The same is true for racial and ethnic minorities. Another study, by Zoltan Hajnal of UC San Diego and Jeremy Horowitz, found that black incomes went up by an average of $753 more per year under Democratic presidents than under Republican presidents. Black unemployment also fell substantially under Democrats, while it grew significantly under Republicans. In 22 years under Democratic presidents, black unemployment fell 7.9 points. This is not the case under Republican presidents. By contrast, in 35 years under Republicans, black unemployment grew 13.7 points.
Similarly, according to Hajnal and Horowitz, Latinos and Asians also do much worse under Republicans than under Democrats. Latino incomes, for example, grew an average of $627 a year under Democratic presidents while falling by $197 a year under Republicans.
Some might argue that these financial differentials are simply the result of Democrats controlling the presidency during more prosperous times. The data suggest otherwise. Even after accounting for the overall state of the economy and other longer-term trends in well-being, the differences persist. Women, blacks, Latinos and Asians still do better with a Democrat in the White House than with a Republican.
But that’s not all. The longer Democrats are in the Oval Office, the better off all these groups are, at least economically speaking. Women, blacks, Latinos and Asians see even greater gains during a Democratic president’s second term. In other words, Democrats are actively improving outcomes for Americans, not simply inheriting strong economies from Republicans.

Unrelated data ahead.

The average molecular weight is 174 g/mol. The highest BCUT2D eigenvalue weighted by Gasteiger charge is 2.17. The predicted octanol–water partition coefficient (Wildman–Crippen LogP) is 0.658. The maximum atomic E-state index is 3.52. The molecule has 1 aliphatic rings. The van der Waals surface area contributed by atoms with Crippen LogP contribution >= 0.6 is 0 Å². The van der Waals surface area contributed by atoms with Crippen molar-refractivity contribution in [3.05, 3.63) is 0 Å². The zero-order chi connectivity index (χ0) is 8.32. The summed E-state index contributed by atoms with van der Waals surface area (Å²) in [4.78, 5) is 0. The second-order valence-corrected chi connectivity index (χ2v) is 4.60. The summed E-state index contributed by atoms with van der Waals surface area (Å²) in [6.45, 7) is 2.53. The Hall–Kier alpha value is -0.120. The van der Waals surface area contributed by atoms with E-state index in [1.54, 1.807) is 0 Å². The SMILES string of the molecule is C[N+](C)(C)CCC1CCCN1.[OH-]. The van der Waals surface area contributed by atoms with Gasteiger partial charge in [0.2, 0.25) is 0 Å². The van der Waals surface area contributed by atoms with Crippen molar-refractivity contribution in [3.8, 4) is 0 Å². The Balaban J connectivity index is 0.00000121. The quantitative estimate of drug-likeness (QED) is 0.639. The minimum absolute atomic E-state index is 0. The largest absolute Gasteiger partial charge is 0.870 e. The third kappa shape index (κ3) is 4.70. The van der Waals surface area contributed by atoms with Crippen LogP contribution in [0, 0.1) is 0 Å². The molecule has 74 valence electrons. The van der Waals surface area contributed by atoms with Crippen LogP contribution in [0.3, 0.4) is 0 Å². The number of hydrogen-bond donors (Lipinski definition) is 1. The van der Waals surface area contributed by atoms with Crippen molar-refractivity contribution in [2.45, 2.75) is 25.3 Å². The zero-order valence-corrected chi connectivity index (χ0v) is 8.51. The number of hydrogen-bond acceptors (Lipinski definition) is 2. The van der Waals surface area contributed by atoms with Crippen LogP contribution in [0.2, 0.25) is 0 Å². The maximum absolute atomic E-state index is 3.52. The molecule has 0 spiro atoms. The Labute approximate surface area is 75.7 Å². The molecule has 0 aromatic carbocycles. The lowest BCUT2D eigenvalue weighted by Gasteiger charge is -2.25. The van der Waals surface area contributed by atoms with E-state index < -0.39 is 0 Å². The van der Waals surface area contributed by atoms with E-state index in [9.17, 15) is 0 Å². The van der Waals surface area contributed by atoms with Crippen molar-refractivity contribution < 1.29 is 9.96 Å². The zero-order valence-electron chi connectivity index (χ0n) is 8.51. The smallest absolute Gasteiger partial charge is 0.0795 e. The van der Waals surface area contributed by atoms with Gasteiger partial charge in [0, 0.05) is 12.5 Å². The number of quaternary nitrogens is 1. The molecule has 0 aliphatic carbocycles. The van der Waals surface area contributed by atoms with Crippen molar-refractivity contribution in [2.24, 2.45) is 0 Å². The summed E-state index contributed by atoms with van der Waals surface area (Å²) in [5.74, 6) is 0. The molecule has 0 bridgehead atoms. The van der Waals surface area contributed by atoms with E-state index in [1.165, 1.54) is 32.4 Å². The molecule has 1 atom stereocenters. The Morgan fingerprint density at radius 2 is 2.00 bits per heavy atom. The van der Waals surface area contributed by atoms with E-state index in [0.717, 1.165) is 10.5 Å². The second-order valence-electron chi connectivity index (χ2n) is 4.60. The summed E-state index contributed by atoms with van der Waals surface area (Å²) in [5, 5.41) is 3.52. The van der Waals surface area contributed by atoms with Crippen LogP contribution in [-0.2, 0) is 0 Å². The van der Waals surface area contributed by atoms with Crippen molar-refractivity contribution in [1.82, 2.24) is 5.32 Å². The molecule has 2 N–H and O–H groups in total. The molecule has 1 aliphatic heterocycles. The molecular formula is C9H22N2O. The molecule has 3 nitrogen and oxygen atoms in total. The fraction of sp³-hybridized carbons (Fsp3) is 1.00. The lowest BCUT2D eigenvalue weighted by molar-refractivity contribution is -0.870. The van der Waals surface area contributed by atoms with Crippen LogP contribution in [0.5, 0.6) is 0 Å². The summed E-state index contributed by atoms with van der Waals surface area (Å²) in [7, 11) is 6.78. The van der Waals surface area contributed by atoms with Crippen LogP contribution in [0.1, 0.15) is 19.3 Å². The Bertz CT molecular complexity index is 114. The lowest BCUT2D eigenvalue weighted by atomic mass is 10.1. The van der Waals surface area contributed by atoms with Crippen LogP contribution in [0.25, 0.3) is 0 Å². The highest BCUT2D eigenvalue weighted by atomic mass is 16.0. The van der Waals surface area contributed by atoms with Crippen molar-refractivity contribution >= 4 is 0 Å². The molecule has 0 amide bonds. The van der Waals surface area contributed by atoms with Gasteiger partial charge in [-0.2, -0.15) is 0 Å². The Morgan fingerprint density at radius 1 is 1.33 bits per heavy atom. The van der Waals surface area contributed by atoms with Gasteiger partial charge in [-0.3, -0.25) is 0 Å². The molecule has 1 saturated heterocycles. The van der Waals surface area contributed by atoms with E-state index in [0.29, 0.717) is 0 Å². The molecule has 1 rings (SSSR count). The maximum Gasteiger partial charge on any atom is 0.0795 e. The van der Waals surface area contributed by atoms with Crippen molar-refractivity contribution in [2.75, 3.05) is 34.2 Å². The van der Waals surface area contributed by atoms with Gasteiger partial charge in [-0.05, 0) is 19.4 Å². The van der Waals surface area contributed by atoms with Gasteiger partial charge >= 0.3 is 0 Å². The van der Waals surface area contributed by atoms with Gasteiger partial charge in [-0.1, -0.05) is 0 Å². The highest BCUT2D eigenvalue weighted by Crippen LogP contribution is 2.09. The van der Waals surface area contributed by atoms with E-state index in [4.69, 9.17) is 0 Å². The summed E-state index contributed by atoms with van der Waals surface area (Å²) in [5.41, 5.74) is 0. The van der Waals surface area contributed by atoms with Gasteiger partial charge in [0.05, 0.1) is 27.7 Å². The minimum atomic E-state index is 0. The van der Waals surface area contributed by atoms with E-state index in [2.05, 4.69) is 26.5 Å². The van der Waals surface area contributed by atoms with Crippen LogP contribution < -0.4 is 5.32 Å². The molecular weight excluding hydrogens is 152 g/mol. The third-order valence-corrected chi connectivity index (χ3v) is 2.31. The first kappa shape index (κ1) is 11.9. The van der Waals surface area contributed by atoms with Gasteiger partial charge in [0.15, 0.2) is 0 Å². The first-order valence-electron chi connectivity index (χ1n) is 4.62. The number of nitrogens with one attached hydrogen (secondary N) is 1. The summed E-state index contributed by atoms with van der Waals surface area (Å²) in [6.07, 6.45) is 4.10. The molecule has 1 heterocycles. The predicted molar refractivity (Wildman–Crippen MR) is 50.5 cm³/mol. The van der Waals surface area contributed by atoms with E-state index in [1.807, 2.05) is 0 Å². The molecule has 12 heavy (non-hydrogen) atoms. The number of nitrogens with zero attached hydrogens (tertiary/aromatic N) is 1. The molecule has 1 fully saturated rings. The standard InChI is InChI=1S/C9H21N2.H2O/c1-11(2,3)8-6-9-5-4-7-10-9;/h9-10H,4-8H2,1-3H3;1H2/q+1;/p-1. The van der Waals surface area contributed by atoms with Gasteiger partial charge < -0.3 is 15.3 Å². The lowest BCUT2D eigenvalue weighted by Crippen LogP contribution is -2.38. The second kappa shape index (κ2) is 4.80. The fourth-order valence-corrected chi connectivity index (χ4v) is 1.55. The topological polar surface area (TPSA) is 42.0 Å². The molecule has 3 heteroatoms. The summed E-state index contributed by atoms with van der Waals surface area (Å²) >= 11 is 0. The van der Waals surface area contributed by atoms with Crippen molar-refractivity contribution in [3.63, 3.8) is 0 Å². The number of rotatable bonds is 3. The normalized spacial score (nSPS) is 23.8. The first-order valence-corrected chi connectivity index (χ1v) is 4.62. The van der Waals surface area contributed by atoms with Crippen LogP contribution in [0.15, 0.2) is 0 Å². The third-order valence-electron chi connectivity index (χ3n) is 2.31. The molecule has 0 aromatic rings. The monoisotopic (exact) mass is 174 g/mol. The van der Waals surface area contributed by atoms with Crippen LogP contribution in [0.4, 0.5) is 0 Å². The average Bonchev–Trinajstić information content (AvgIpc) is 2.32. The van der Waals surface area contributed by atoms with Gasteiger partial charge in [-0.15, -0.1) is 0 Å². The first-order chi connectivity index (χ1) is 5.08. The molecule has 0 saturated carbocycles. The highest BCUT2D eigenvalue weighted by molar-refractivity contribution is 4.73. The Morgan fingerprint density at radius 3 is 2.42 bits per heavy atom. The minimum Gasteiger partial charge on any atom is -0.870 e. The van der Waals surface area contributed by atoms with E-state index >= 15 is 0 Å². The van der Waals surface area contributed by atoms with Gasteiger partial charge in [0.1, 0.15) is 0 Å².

What about men and whites? Remarkably, the data prove that nobody loses under Democrats. In fact, almost the entire American public does better economically when Democrats occupy the Oval Office. Our analysis shows that men also enjoy economic gains under Democrats, even if the gains are not as high as those of women. Male incomes, for example, go up $153 more annually when Democrats are in charge. Larry Bartels of Vanderbilt University has further shown that upper-income Americans fare well under Democrats, too. Incomes of the top 5% earners go up 2.1% annually on average under Democratic presidents. Research by Hajnal and Horowitz also reveals that minorities do not gain at the expense of whites. White incomes go up $451 faster annually, white poverty declines half a point faster annually and white unemployment declines a third of a point faster annually under Democrats than under Republicans.
It is easy for candidates to make claims about the future and the quality of their economic plans. Anyone can say that his or her plan will make America great again. But data and evidence exist to show which kinds of plans actually work. We know based on a half century of evidence that one party’s plans deliver much better results for Americans than the other. Judging by the facts, Americans will do much better under a Democratic president than under a Republican president, no matter what each candidate says at the next two debates. In short, it only makes good economic sense to vote Democrat.
Zoltan L. Hajnal and Barbara F. Walter are professors of political science at the University of California San Diego. Hajnal is co-author of “White Backlash: Immigration, Race, and American Politics.” Walter is co-founder of the blog Political Violence @ a Glance. The views expressed in this commentary are their own.